Impact of higher road vehicle dimensions on modal split: An ex-post analysis for Sweden

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Hanna Lindgren

Road freight transport is responsible for a considerable amount of congestion, noise and various forms of air pollution and policy instruments that reduce these negative external effects are therefore on top of many policy-makers’ lists. One of the discussed initiatives to reduce these externalities is to increase the maximum permissible weight and length of vehicle combinations. There are however concerns that higher vehicle dimensions will reduce road transport cost per tonne-kilometre and therefore lead both to a modal shift and to induced demand for road transportation.

The extent to which the introduction of longer and heavier road vehicles attracts freight from competing modes is therefore a crucial question. The purpose of this study is to provide empirical evidence on this matter, by analyzing how the modal split in Sweden has developed following the adoption of increases in the maximum permissible vehicle dimensions.

In this study, we utilize official statistics on freight transport by road, rail and water covering the period 1985 to 2013. We first investigate the extent to which LHVs were adopted following the increases in vehicle dimensions in 1990 and 1993. We then construct time-series for the modal split both on the aggregate level and the commodity group-level and analyze the short- and long-run development. 

We show that the share of tonne-kilometres and vehicle-kilometres performed by trucks with a load capacity above 40 tonnes increased substantially in the 1990s, which mainly came at the expense of the vehicles with the lowest capacity. This shows the high degree of incorporation of LHVs in the Swedish vehicle fleet.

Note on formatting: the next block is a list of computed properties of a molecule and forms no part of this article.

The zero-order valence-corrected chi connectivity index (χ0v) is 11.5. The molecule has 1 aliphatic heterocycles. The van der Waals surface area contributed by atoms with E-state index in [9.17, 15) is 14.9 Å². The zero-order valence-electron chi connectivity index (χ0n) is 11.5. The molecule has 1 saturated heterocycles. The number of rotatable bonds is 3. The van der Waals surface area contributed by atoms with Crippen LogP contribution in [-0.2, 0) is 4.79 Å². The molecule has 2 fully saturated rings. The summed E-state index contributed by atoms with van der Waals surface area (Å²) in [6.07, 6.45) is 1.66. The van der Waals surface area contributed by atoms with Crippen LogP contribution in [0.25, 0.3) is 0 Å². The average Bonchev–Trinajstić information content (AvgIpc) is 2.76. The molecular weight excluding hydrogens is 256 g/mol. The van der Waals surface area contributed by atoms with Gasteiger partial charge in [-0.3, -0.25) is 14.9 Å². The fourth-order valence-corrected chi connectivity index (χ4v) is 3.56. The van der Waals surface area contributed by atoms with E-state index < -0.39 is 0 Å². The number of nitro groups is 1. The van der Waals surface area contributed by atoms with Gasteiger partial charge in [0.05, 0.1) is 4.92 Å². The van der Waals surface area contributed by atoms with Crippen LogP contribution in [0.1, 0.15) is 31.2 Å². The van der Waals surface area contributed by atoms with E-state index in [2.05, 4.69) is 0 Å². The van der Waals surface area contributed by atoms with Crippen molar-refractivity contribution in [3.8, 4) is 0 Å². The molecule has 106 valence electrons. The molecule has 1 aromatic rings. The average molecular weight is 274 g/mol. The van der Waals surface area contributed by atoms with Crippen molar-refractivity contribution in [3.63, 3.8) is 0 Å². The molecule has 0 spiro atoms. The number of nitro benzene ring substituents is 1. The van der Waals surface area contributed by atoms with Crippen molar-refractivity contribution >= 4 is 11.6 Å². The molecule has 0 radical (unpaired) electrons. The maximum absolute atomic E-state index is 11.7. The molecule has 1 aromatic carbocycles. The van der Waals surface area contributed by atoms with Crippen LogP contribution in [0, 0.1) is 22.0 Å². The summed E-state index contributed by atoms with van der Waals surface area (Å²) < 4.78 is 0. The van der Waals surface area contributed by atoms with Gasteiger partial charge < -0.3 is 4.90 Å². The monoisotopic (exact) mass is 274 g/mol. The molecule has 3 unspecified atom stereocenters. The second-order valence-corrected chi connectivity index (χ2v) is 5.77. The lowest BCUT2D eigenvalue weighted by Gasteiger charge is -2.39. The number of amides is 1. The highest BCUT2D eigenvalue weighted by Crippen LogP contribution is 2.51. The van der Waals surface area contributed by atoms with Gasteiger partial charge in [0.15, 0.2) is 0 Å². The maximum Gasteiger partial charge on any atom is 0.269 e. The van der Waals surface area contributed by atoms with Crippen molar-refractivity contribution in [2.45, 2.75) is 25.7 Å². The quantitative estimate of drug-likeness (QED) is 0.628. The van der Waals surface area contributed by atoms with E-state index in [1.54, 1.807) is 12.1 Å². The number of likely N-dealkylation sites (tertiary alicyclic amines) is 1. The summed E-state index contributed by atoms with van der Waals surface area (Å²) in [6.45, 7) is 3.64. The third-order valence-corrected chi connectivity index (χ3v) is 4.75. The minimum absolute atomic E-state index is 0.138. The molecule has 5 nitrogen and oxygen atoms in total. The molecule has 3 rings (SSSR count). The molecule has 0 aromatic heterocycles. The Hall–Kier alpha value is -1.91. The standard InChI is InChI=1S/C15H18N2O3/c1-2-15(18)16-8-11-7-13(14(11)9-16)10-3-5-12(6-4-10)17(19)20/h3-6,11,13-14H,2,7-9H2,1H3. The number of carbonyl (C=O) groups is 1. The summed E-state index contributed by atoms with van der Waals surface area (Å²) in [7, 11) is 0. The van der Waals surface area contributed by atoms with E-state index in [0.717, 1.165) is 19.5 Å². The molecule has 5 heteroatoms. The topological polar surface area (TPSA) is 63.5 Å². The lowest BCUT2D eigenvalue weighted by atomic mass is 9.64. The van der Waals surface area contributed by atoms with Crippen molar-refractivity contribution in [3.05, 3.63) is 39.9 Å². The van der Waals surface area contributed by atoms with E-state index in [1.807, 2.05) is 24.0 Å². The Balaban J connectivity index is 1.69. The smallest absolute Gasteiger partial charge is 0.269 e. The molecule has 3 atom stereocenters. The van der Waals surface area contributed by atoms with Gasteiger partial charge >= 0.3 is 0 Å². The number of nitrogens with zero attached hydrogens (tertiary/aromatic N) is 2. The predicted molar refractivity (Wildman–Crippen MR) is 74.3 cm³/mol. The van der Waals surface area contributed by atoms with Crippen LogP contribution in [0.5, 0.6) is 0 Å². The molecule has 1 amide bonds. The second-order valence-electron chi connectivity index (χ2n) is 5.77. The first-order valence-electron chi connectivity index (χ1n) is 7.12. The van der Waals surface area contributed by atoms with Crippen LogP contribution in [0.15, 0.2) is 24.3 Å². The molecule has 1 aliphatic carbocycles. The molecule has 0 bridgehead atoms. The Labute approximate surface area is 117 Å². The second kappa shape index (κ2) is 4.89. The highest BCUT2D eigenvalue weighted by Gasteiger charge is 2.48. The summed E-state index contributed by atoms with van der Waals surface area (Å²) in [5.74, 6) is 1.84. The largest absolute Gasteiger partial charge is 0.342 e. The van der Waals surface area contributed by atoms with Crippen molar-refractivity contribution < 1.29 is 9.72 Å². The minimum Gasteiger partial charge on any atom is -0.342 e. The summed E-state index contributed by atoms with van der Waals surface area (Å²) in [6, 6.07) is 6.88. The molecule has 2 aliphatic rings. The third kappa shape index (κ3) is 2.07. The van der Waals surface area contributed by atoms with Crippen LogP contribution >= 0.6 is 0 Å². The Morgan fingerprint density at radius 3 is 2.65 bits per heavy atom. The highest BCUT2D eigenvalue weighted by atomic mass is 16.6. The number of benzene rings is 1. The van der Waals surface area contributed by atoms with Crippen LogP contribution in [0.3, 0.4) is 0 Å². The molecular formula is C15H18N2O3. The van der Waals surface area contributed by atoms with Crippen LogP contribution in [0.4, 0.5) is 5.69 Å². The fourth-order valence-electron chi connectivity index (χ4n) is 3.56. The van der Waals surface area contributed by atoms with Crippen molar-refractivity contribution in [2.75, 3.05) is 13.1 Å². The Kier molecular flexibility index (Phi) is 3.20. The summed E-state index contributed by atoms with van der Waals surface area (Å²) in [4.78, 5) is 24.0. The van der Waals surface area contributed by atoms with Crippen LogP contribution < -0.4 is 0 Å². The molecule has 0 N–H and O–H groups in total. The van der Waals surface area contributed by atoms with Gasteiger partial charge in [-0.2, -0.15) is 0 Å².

Our analysis of the aggregate modal split shows that both the rail and water shares were decreasing from 1985 up until 1995, when the trend reversed for rail transportation. In 2000, rail had regained the market share it had in 1990 and continued to increase in the 2000. Water transportation kept on losing market shares throughout the period of study. The modal share for road transportation developed much in the opposite way. The road share increased steadily between 1985–1990 and continued this way during most of the 1990s, until it stabilized around 60–65 percent. We also show that road and rail have experienced increases in the level of tonne-kilometres since 1990, which implies that the falling rail share between 1990 and 1995 was driven by higher tonne-kilometer growth rates for road transportation than for rail transportation.

Our aggregated freight statistics do not allow us to attribute the development of the modal split during this period of study to a particular event such as the increase in maximum weights in 1990 and 1993. In particular, it is not possible to trace out substitution patterns between the transport modes. The weight reforms are likely to have mattered for the modal development, but so are the economic recession in the early 1990s, the railway sector reforms of 1996 and other structural changes in the transport market. What we do document is the lack of breaks in modal split trends at the weight reforms in 1990 and 1993. On the contrary, the share of each mode is continuing its long-term development.   

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